Life Story – Michelle Payne

Growing up on a farm at Miners Rest, near Ballarat in Central Victoria, Michelle is the youngest daughter of the ten children of Paddy and Mary Payne. Tragically, Michelle’s mother Mary died in a motor vehicle accident when Michelle was only six months old, leaving Paddy to raise the children as a single father.

A racing family, a career in the saddle always beckoned for Michelle and she followed seven of her brothers and sisters when she rode in her first competitive race at the age of 15. Riding at Ballarat, Michelle saluted in her first race aboard Reigning – a horse trained by her father.

Michelle’s career hasn’t been without challenges. In March 2004 at the age of just 18, Michelle was pulling up her mount Vladivostok, having just finished 11th in the Torbek Handicap at Sandown. 100 metres past the winning post the horse fell suddenly, sending Michelle head first into the turf. The incident left Michelle with a fractured skull and bruising to her brain.

Michelle suffered two further serious falls in 2012 and in May 2016, just months after winning the 2015 Melbourne Cup, Michelle suffered yet another life threatening fall at Mildura. This time Michelle required pancreatic surgery and a long recovery, before yet another inspiring comeback to racing.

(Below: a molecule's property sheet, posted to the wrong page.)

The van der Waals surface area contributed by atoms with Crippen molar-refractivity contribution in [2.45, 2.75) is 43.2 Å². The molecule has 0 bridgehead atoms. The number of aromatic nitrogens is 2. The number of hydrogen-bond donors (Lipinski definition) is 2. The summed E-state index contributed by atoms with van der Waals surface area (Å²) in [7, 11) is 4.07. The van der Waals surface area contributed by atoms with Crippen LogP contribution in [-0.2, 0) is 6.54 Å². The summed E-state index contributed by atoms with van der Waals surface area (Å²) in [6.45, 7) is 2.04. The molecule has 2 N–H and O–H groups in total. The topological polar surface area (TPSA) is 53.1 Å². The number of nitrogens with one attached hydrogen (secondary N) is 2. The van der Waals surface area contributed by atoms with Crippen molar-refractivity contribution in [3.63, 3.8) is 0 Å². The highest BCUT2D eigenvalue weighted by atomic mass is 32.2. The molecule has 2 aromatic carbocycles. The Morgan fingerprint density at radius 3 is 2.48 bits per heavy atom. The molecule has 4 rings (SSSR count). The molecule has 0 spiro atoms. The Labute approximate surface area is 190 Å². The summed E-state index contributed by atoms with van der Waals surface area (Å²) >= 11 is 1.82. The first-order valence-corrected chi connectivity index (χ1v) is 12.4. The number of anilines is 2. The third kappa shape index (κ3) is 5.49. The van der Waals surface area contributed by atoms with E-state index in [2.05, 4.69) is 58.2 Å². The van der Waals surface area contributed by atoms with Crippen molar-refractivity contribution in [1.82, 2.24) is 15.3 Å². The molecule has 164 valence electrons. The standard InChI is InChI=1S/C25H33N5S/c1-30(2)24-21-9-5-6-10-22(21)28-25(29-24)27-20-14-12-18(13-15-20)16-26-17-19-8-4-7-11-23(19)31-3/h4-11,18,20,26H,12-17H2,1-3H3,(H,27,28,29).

Michelle’s affinity for horses has seen her ride over 700 winners, including five Group One’s –

  • Toorak Handicap (2009) – Allez Wonder
  • Produce Stakes (2010) – Yosei
  • The Thousand Guineas (2010) – Yosei
  • Tattersall’s Tiara (2011) – Yosei
  • Melbourne Cup (2015) – Prince of Penzance

In 2016, Michelle and her brother Stephen were given the honour of being named Queen and King of Moomba.

Michelle also made another breakthrough in 2016, being the first female to receive a Chairman’s Award and be inducted into the Australian Racing Hall of Fame – just six months after winning the Melbourne Cup.

Payne was also featured on the front cover of Cosmopolitan Magazines April 2016 issue, winning their ‘Sportswoman of the Year’ Award. That year she was also recognised by the Australian Institute of Sport for ‘Best Sporting Moment of the Year’, received the 2016 Victorian Honour Roll of Women and awarded InStyle Magazine’s ‘Women of Style: Sport Award’.

In 2017, Payne received The International Longines Ladies Awards in Washington celebrating women who have consistently achieved at the highest level within the equestrian world. Michelle spoke to Vogue after receiving the award in the US, saying she hopes her story “opens more doors for not just for women in the racing industry but all walks of life”.

In 2019, Michelle’s inspiring story is being translated for the big screen with major motion picture “Ride Like A Girl” set to hit cinemas in September. Directed by Rachel Griffiths and produced by Richard Keddy, the film stars Teresa Palmer as Michelle Payne, Sam Neil as horse trainer Paddy Payne, and Stevie Payne as himself.